by Alan Thornhill
Europe’s debt issues have already touched Australia in a very sensitive spot – its confidence.
This is shown in the latest issue of the Westpac Melbourne Institute Index of consumer confidence, which rose by a “disappointing” 0.3 per cent in June, despite two successive monthly cuts in interest rates.
“Westpac’s Chief Economist, Bill Evans, said: “clearly other factors are dominating the minds of consumers.
“Those factors are concerns about the domestic economy and international conditions.”
The two are linked.
If people in Europe and the United States are spending less, because their economies are depressed, China, the new workshop of the world, will, consequently, be exporting less.
And, as China is Australia’s best customer, we don’t have to be told what that means for us.
So what is to be done?
The Nobel prize winning economist, Paul Krugman, makes a bold attempt to answer that question, in his latest book End This Depression Now.
Your correspondent has just read this book, and was mightily impressed.
Krugman says today’s leaders have both the knowledge and the tools to end this suffering.
His theme is simple.
The time to spend is when the economy is low.
Booms are the times to stop spending.
That, essentially, reflects the mantra of the great Depression era economist, John Maynard Keynes.
As you will have guessed, from all this, Krugman, himself, is an unreconstructed, unapologetic and proud Keynsian.
But he notes: ““From the beginning….political conservatives – especially those most concerned with defending the position of the wealthy – fiercely opposed Keynsian ideas.
Krugman says this is still happening, with a vengeance.
He sees those, advocating severe austerity measures, now, as abandoning economics, and turning instead to “morality plays.”
Austerity programs, championed, conspicuously by the German Chancellor, Angela Merkel, effectively protect the bankers and shadow bankers, whose excesses contributed so much to the present crisis, Krugman argues.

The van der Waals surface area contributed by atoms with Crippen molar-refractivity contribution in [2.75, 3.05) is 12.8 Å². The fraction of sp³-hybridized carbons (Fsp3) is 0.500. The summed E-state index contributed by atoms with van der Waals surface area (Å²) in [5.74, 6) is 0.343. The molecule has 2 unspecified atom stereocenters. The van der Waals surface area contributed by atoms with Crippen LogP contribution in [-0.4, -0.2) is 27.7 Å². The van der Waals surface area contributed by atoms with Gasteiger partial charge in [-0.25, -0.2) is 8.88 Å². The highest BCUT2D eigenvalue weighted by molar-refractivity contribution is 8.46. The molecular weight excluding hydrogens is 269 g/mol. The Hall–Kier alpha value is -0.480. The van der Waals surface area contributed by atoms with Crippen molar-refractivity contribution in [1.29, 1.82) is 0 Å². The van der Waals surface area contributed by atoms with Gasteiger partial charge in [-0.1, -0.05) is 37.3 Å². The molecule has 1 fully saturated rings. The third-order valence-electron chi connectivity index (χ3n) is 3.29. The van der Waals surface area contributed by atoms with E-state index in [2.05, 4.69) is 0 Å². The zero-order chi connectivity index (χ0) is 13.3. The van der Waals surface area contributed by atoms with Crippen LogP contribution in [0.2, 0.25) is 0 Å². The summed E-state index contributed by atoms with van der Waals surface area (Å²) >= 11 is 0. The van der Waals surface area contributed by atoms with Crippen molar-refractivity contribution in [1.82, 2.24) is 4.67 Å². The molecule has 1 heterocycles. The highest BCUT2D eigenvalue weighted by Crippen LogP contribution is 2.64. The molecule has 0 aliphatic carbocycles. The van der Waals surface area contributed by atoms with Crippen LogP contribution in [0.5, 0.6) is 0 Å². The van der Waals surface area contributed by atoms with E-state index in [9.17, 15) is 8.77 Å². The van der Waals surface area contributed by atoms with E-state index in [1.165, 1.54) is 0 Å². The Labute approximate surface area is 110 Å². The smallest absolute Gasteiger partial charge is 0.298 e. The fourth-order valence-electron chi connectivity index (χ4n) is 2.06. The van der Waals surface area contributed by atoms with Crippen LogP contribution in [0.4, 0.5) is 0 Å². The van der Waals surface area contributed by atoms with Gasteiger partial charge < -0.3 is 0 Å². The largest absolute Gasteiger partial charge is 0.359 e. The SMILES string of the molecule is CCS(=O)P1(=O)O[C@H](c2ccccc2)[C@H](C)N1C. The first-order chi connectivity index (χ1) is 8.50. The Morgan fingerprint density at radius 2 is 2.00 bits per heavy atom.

And they leave the unemployed to suffer, needlessly.
Krugman notes that immediately after the collapse of Lehman Brothers, in 2008, just about all major governments applied the lessons learnt from the Great Depression of the 1930s.
“But a funny thing happened in 2010,” he adds.
“Much of the world’s policy elite – the bankers and the financial officials who define conventional wisdom – decided to throw out the textbooks and the lessons of history, and declare that down is up.”
They decided, instead, to go for spending cuts, tax hikes and even higher interest rates, even in the face of mass unemployment.
Expansion was out.
Austerity was in.
That’s the wrong remedy entirely, Krugman argues, in his very timely, lucidly argued book.
It can be ordered from http://books.wwnorton.com/books/978-0-393-08877-9/.
The price is $US24.95.
Your correspondent, though, was mightily impressed, at being told this book was waiting for him at the
Dickson branch of the ACT library service, just a few days after he had asked for it.
Alan Thornhill is a parliamentary press gallery journalist.
Private Briefing is updated daily with Australian personal finance news, analysis, and commentary.
Tuesday May 21
The Dow Jones Index fell 18.97 points to 15,335.40
Unions are seeking a rise of $30 a week in the National Wage Case, which opens today
The latest Morgan Poll shows support for the L-NP down 1 per cent to 55 per centover the past week and the ALP at 45 per cent, 1 per cent, on a two-party preferred basis.
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